What the BLS did give us is a sign of things to come. Reading between the lines of last week’s report shows thousands of people thrown out of work by decidedly unnatural disasters, lives shattered by lost homes and lost paychecks, and climate impacts that fall unevenly. As the poorest Americans get hit hardest, the richest — corporations, developers, and more — could start swooping in as they did after Katrina to turn a profit from the wreckage, making the cities rebuilt after a storm still more unequal than the ones that preceded them.  

Larger-scale economic impacts from climate change are also on the horizon. Worldwide, climate change could cost world governments as much as $8 trillion by 2030. Running 29,000 simulations based on the economic impacts of past weather events (droughts, floods, hurricanes, etc.), the authors of another recent study in the journal Science found that a worst-case scenario climate impact — 6 degrees Celsius of warming — could drive down GDP in the U.S. by as much as six points by the end of the century. “When you start changing the climate,” one of the report’s authors told NPR in June, “it starts affecting all these aspects of the economy, and it makes the future world harder to predict.”

Trump, meanwhile, is only making the situation worse. Just 100 companies — many of them fossil fuel producers and utilities — have been responsible for 71 percent of atmospheric warming since 1988. While Republicans go out of their way to give many of those same companies handouts in the name of job creation, their competitors are putting more people to work. Growth in the renewables sector has far outpaced that in the traditional fuel sectors Trump is keen to support, with solar alone adding jobs 17 percent faster than the economy as a whole. As of earlier this summer, there were 374,000 people employed in the solar industry, as opposed to 362,000 in natural gas. Coal jobs, by contrast, have declined steadily over the last few years as the industry has struggled financially. Moreover, there are potentially millions of jobs to be had — for coal miners and many others — in the transition away from fossil fuels and the construction of a low-carbon economy. Puerto Rico, for instance, could take advantage of plentiful sun and reliable easterly winds to reshape its energy economy.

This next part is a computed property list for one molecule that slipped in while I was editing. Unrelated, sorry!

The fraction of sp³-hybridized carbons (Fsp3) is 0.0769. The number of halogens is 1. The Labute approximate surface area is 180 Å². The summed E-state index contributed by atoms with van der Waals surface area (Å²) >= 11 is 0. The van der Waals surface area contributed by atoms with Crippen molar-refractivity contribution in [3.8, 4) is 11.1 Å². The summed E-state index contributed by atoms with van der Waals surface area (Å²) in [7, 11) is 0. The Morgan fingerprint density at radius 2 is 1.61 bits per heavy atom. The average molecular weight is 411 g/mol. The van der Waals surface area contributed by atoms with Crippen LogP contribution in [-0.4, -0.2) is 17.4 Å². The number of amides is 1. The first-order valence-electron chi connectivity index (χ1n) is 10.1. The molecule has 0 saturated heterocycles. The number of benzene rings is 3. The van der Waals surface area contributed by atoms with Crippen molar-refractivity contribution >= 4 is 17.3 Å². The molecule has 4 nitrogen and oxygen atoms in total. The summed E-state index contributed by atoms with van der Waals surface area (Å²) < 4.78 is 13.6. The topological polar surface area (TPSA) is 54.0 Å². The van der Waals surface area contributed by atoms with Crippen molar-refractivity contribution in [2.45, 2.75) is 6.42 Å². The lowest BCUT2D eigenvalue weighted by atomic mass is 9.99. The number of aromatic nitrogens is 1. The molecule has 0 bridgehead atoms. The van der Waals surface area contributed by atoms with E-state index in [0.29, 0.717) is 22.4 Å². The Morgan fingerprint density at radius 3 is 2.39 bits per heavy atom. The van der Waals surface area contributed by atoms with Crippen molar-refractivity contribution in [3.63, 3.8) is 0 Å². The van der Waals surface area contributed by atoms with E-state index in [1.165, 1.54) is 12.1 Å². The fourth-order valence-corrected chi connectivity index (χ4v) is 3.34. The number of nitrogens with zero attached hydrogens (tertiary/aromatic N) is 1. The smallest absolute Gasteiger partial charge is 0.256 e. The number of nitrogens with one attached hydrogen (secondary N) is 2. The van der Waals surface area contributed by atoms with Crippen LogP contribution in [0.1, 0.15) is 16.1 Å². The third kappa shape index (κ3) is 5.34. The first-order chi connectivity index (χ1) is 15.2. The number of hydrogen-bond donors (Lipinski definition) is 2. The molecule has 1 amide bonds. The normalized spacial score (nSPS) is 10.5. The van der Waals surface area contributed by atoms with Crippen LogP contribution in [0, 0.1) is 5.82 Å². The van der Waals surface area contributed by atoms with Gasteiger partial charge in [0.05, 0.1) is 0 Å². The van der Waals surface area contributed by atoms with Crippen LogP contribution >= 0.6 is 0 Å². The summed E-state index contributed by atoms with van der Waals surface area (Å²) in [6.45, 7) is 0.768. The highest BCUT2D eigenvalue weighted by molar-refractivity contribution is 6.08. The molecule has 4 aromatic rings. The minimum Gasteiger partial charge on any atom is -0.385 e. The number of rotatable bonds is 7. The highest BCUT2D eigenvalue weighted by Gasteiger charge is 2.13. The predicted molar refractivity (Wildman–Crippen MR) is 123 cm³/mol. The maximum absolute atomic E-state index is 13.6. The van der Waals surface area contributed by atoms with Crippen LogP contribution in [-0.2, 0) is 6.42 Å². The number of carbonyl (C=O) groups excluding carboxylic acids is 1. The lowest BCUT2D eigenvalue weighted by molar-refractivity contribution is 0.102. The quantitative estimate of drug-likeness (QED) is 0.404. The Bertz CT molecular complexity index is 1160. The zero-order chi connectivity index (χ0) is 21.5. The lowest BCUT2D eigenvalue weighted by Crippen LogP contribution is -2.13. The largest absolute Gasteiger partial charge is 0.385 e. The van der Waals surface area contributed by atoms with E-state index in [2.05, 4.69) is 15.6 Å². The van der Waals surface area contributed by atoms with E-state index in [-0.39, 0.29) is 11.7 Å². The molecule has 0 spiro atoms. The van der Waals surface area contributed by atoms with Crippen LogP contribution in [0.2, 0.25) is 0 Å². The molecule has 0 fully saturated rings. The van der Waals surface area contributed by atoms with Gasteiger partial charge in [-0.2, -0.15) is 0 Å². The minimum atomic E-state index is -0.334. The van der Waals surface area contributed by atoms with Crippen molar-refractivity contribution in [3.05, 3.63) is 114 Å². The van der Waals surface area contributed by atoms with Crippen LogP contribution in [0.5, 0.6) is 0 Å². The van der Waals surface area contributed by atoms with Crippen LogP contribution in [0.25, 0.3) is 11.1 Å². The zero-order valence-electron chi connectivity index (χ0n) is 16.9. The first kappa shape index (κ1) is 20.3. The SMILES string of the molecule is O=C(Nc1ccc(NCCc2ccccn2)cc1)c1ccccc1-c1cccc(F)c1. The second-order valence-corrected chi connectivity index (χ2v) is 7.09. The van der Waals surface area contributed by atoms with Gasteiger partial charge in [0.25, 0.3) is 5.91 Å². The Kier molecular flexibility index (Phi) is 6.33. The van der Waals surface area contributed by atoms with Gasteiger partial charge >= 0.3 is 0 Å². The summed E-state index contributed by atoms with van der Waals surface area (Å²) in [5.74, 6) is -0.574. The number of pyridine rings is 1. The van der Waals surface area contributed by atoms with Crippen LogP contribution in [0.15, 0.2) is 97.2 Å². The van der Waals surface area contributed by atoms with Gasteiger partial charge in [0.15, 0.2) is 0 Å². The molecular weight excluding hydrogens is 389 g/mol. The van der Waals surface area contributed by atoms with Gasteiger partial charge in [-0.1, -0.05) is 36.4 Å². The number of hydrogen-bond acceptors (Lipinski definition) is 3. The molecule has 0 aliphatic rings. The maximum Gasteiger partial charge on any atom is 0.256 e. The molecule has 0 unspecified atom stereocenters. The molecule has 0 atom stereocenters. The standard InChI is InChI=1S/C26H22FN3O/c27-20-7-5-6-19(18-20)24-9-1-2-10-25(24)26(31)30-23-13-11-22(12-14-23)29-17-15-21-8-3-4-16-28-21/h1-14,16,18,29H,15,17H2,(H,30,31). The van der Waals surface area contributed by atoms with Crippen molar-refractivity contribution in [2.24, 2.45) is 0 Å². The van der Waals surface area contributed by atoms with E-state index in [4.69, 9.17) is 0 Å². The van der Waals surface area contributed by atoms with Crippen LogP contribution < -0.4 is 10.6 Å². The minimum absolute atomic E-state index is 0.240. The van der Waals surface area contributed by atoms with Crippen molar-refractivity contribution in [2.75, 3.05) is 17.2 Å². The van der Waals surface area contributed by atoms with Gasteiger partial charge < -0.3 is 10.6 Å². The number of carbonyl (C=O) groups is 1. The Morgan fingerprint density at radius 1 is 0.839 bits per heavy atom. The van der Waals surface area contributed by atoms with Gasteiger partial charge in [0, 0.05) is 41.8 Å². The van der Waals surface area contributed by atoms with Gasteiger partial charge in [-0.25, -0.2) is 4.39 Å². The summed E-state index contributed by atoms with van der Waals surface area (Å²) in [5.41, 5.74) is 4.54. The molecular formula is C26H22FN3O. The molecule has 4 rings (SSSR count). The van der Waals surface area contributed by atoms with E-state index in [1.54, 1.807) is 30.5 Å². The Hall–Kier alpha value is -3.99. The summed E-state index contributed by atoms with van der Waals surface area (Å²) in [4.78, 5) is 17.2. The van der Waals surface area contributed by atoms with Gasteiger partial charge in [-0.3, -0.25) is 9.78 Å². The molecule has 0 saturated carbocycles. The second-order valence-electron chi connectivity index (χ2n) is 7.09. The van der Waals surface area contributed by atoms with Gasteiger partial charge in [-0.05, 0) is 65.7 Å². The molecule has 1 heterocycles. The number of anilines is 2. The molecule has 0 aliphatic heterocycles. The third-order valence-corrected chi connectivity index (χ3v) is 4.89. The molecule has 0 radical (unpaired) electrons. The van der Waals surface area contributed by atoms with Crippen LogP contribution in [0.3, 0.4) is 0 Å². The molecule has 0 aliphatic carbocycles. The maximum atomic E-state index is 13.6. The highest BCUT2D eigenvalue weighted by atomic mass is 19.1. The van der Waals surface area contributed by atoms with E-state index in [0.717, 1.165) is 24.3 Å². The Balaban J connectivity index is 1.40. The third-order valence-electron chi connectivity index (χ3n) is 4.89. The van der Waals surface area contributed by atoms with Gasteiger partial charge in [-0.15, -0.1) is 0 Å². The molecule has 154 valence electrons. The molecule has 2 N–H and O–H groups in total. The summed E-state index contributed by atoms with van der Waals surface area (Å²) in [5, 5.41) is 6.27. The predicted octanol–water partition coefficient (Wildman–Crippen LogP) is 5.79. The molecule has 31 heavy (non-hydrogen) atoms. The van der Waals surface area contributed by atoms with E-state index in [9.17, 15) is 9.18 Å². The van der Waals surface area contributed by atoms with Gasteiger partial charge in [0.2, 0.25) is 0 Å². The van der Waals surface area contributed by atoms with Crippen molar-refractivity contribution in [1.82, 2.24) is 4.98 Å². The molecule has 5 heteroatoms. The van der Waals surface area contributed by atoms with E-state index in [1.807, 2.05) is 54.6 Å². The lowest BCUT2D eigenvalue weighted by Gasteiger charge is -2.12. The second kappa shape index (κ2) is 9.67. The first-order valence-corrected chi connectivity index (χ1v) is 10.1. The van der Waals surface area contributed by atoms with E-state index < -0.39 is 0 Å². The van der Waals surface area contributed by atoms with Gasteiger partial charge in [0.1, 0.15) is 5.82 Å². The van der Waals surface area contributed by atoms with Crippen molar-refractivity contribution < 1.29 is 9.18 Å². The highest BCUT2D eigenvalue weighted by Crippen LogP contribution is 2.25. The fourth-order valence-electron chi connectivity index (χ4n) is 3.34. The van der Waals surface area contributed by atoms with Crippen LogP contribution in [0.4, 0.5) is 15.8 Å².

So far, Trump has been predictably quiet about the latest jobs report, though officials were eager to conclude that bad jobs numbers could be chalked up entirely to the storms. National Economic Council Director Gary Cohn said he was “excited” about the numbers,” adding that “there is some noise in the number because of the hurricane, and as you said you discount that noise out.” The question is how much longer the GOP can discount the economic effects of the storms its regulatory rollbacks are helping feed.

Top photo: U.S. Environmental Protection Agency Administrator Scott Pruitt speaks with coal miners at the Harvey Mine on April 13, 2017, in Sycamore, Penn.